We drove down the bumpy dirt road on our way into Pringle Bay and arrived in the early morning, with a thick mist blanketing the area. We ventured out of our cars, shocked by the temperature. It was the height of summer in South Africa, yet the weather was freezing! We had not come prepared for the cold and scrambled to find enough layers to keep the crew warm. Luckily, we also had some new Flysurfer apparel and ponchos to shoot, and those blessed beanies were a lifesaver on an otherwise ice-cold morning. It was hard to leave the warmth of the vehicles, and the lack of sunlight allowed us to hunker down for a little longer. We watched as a crew of salty old fishermen cruised in through the fog and up to the slipway, bringing their vehicle around to load up and leave. We eyed each other through the windows, giving a friendly nod, hoping that they wouldn't report our strange behavior. While Adam may have passed for a fisherman with his sun-streaked red beard, the rest of us most certainly did not.
When the clouds broke, we piled out of our cars and started rigging up our fishing rods. It was still fresh, so photographer Miriam Joanna and I both got into our wetsuits, hoping the extra layer of neoprene would keep us warm until we were ready to get into the water. The slipway felt a little too exposed, so we loaded ourselves with wings and boards, camera equipment and fishing gear, and began our journey to a hidden bay around the corner on foot. With some of the group wearing the extra-long and comfy ponchos, we looked like a strange band of hobbits on a journey to Mount Doom. The scene became even more fantastical when we climbed over a small hill to find a weird, rocky house that looked like it had been completely built by one pair of hands. It sat like a guard tower on the rocks at the water's edge. We noticed a man sitting on a bench in front of the house, sipping from his cup of tea, watching us on our quest for MOJO content. Not wanting to irritate the locals, especially ones that lived in fortresses, I mustered up the courage to climb up the hill to speak to this mystery man. I put on my mask (as is protocol in South Africa) and approached. He gave me a very strange look, so I quickly removed the mask and stood at a distance while explaining what on earth we were doing. He'd been off the grid for some time and wasn't up to date on the latest Covid news, but he was happy to see some new faces and a sport that he'd never heard of before!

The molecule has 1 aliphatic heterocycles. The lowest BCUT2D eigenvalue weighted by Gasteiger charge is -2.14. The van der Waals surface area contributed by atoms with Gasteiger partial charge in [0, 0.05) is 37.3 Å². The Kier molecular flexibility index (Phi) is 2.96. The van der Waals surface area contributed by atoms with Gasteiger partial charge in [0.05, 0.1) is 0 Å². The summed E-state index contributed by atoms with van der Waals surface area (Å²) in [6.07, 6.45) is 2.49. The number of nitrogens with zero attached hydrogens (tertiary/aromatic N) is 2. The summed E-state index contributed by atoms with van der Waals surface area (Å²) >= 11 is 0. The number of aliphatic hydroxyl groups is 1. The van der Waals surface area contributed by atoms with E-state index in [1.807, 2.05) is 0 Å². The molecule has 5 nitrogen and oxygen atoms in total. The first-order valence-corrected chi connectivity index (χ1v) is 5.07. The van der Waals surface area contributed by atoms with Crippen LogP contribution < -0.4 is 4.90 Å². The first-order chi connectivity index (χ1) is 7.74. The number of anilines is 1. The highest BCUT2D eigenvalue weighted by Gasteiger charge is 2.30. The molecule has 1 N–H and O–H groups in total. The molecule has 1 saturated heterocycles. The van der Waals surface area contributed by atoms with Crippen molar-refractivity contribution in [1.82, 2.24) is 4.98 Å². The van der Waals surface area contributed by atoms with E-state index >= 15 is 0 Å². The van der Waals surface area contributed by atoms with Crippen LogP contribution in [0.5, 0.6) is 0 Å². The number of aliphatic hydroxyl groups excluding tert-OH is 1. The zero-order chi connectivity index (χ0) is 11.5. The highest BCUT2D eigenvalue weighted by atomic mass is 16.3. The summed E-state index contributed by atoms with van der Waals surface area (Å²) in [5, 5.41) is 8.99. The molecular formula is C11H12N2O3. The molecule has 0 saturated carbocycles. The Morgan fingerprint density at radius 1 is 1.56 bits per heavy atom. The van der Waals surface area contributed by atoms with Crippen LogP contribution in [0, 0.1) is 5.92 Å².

We got back to rigging our foils and pumping up wings while the camera crew set up and let the cameras roll. Our new friend – Dave – came down to the beach to see what it was all about and let us know that he had a small cottage behind the dune that we could use as our home base for the day. We were thankful for the protection from the windy conditions. We didn't realize at the time how valuable that little escape would be.
After navigating the kelp-filled bay on the foil for a few hours, we had managed to capture some incredible angles, showing a side of South Africa that I don't think has ever been seen before. Looking at the photos, we could have easily been winging in Ireland or Norway or, yes, even Middle Earth. Fellow team rider Alina Shalin was on the water getting some kite shots with Adam and Miriam while I took a break. The timing couldn't have been better because my phone was ringing. Our friends who were shooting some content for a different kite brand had just arrived at the slipway around the corner, and things were getting exciting.
There were four police vehicles parked at the boat ramp with officers watching Alina's kite, just visible over the ridge. We had managed to avoid detection with the wing being closer to the water, but the kites had set off some alarm bells somewhere. Not being 100% certain if we were breaking the law or not, we panicked. I spread the news to the crew on the beach, and the mission to ‘GTFO' was underway. You've never seen a beach clear so quickly. In only a few minutes, everyone was out of the water, wings and kites were deflated, and we were all running over the dune ladened with kites, wings, boards, and cameras. We stashed our gear in the yard of our little shack, hearts racing as we tried to process what had happened. We moved up to the roof deck to get a view from above so we could see the bay and the ridge that we had hiked over, wondering if the police were on their way. After a debate with the crew and a quick check on our regulations, we were fairly certain that we were still keeping it legal and weren't at risk of arrest. We calmed down over lunch, laughing at the chaos that had just unfolded.
When the sun came back out an hour later, we couldn't resist pumping the wings back up and going for another session. The brightening blues skies meant the scenery was getting more and more beautiful, and we weren't ready to waste the light and perfect wind conditions. With one last session in the bag, camera batteries running out and SD cards filling up, we were ready to pack it in. It was safe to say that we had scored an epic day with a few moments of drama that we would never forget!
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Our videographer Adam Sims had his target set on a beach in the Overberg, which he had scouted out the month before. We knew that the thick kelp forests could pose an issue for our hydrofoils, but the wind direction was just right, and the spot was well off the beaten path. There were two loopholes in the lockdown regulations that had us fairly assured that our sunrise strike mission would be mostly legal, using the boat slipway, and if that failed, trying to get on the water from an access-controlled beach.